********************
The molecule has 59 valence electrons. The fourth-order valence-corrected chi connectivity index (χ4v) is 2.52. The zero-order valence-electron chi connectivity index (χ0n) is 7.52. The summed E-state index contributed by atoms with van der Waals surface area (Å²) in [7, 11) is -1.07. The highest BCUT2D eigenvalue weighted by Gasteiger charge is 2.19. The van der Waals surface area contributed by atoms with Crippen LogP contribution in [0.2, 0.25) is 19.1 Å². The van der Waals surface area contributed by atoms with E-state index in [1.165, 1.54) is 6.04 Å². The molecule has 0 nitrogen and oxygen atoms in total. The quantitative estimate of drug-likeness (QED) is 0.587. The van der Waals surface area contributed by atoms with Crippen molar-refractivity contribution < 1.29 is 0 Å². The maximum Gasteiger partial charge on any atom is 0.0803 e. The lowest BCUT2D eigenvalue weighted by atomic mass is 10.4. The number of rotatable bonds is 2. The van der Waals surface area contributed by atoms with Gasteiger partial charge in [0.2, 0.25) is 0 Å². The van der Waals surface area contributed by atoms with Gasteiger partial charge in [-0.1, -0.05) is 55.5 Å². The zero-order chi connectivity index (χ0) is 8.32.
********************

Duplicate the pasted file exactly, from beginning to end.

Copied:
The molecule has 59 valence electrons. The fourth-order valence-corrected chi connectivity index (χ4v) is 2.52. The zero-order valence-electron chi connectivity index (χ0n) is 7.52. The summed E-state index contributed by atoms with van der Waals surface area (Å²) in [7, 11) is -1.07. The highest BCUT2D eigenvalue weighted by Gasteiger charge is 2.19. The van der Waals surface area contributed by atoms with Crippen LogP contribution in [0.2, 0.25) is 19.1 Å². The van der Waals surface area contributed by atoms with E-state index in [1.165, 1.54) is 6.04 Å². The molecule has 0 nitrogen and oxygen atoms in total. The quantitative estimate of drug-likeness (QED) is 0.587. The van der Waals surface area contributed by atoms with Crippen molar-refractivity contribution < 1.29 is 0 Å². The maximum Gasteiger partial charge on any atom is 0.0803 e. The lowest BCUT2D eigenvalue weighted by atomic mass is 10.4. The number of rotatable bonds is 2. The van der Waals surface area contributed by atoms with Gasteiger partial charge in [0.2, 0.25) is 0 Å². The van der Waals surface area contributed by atoms with Gasteiger partial charge in [-0.1, -0.05) is 55.5 Å². The zero-order chi connectivity index (χ0) is 8.32.